Although the international ban on the trade of ivory was introduced in 1989, the hunting and killing of elephants for their tusks has persisted.


As South Africa, Zimbabwe, and Namibia prepare to debate next week that the ban on ivory trade should be lifted – as outlined in their joint proposal to CITES – a study has found that the consequences of legalising ivory trade would be dire, leading to African elephant populations plummeting.

The study – published on 15 September and carried out by David Lusseau of the University of Aberdeen and Phyllis Lee at the University of Stirling – aimed to find a way in which a healthy elephant population could be sustained in the onset of a legalised ivory trade.

Their findings were far from optimistic, and concluded that managing a sustainable quota of elephants to be harvested for ivory would not be possible.

In order to be sustainable, the pace of hunting should meet the pace of growing elephant populations.

However, the study argues that the population growth rate of African elephants is slow, and therefore cannot meet demands in ivory trade, making it impossible to sustain their numbers in the wake of legalised hunting.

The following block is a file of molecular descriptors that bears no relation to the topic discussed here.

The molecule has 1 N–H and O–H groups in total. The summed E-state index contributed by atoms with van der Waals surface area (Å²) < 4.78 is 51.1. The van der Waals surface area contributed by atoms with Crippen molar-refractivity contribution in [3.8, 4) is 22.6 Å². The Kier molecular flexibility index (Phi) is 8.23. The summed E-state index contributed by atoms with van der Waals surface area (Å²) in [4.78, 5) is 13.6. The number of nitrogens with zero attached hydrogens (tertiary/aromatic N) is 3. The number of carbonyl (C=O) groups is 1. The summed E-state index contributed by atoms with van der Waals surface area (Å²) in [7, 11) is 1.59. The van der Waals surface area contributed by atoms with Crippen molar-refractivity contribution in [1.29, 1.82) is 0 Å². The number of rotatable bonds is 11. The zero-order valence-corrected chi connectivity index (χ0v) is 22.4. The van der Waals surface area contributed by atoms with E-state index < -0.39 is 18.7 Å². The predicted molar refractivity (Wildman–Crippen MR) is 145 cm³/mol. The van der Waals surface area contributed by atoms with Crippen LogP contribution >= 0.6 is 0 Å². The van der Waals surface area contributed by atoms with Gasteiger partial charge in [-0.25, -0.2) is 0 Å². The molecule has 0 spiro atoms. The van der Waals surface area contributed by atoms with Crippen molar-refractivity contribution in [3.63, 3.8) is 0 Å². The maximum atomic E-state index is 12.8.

As older elephants produce the largest tusks, older animals in the population will always be targeted by hunters, and are likely to be harvested first.

In turn, more, smaller elephants will need to be taken the following year to keep up with demand.

The paper concludes that if the ban on the ivory trade were to be lifted, the probability is that it would lead to the “rapid disappearance of African elephants.”

It suggests that attention should be shifted to consumer behaviour, as decreasing the demand for ivory will ultimately be the most reliable method of stemming the slaughter of elephants and sustaining their population.

The debate on legalising ivory trade will be discussed from 24 September to 5 October at a major CITES conservation meeting in Johannesburg, South Africa.

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Main image: Older elephants are targeted by ivory hunters because they have the largest tusks. © Johanness Gerhardus Swanepoel/iStock